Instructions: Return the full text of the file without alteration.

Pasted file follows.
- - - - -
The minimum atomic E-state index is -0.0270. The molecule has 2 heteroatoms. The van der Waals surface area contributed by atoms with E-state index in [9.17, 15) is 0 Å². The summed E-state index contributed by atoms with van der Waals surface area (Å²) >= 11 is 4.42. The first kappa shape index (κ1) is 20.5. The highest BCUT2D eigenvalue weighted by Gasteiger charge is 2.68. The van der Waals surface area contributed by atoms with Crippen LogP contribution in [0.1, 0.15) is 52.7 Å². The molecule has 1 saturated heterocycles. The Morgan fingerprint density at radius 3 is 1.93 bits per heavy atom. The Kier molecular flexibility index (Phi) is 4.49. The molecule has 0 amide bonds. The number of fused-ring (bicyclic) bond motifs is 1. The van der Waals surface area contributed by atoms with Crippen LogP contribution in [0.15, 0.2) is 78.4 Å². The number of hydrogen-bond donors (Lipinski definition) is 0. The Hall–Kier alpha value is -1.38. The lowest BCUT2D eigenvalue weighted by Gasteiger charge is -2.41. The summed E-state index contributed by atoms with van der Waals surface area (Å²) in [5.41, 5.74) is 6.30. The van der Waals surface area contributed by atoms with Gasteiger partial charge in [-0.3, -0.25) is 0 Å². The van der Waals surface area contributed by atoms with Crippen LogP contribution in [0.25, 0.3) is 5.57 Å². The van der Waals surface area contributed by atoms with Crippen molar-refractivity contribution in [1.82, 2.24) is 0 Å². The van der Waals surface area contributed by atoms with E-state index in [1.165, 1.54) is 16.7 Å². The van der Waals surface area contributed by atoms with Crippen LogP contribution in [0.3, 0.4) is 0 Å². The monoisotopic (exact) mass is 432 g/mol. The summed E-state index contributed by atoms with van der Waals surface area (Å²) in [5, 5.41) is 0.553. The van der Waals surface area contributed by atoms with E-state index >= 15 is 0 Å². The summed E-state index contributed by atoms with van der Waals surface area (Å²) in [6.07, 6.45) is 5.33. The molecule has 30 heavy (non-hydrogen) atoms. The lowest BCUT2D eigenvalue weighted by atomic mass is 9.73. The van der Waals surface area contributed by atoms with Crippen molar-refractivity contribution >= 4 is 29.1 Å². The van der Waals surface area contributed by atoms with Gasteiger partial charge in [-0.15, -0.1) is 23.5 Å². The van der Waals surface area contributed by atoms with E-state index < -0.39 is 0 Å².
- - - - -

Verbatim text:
The minimum atomic E-state index is -0.0270. The molecule has 2 heteroatoms. The van der Waals surface area contributed by atoms with E-state index in [9.17, 15) is 0 Å². The summed E-state index contributed by atoms with van der Waals surface area (Å²) >= 11 is 4.42. The first kappa shape index (κ1) is 20.5. The highest BCUT2D eigenvalue weighted by Gasteiger charge is 2.68. The van der Waals surface area contributed by atoms with Crippen LogP contribution in [0.1, 0.15) is 52.7 Å². The molecule has 1 saturated heterocycles. The Morgan fingerprint density at radius 3 is 1.93 bits per heavy atom. The Kier molecular flexibility index (Phi) is 4.49. The molecule has 0 amide bonds. The number of fused-ring (bicyclic) bond motifs is 1. The van der Waals surface area contributed by atoms with Crippen LogP contribution in [0.15, 0.2) is 78.4 Å². The number of hydrogen-bond donors (Lipinski definition) is 0. The Hall–Kier alpha value is -1.38. The lowest BCUT2D eigenvalue weighted by Gasteiger charge is -2.41. The summed E-state index contributed by atoms with van der Waals surface area (Å²) in [5.41, 5.74) is 6.30. The van der Waals surface area contributed by atoms with Gasteiger partial charge in [-0.3, -0.25) is 0 Å². The van der Waals surface area contributed by atoms with Crippen LogP contribution in [0.25, 0.3) is 5.57 Å². The van der Waals surface area contributed by atoms with Crippen molar-refractivity contribution in [1.82, 2.24) is 0 Å². The van der Waals surface area contributed by atoms with E-state index in [1.165, 1.54) is 16.7 Å². The van der Waals surface area contributed by atoms with Crippen LogP contribution in [0.3, 0.4) is 0 Å². The monoisotopic (exact) mass is 432 g/mol. The summed E-state index contributed by atoms with van der Waals surface area (Å²) in [5, 5.41) is 0.553. The van der Waals surface area contributed by atoms with E-state index >= 15 is 0 Å². The summed E-state index contributed by atoms with van der Waals surface area (Å²) in [6.07, 6.45) is 5.33. The molecule has 30 heavy (non-hydrogen) atoms. The lowest BCUT2D eigenvalue weighted by atomic mass is 9.73. The van der Waals surface area contributed by atoms with Crippen molar-refractivity contribution >= 4 is 29.1 Å². The van der Waals surface area contributed by atoms with Gasteiger partial charge in [-0.15, -0.1) is 23.5 Å². The van der Waals surface area contributed by atoms with E-state index < -0.39 is 0 Å².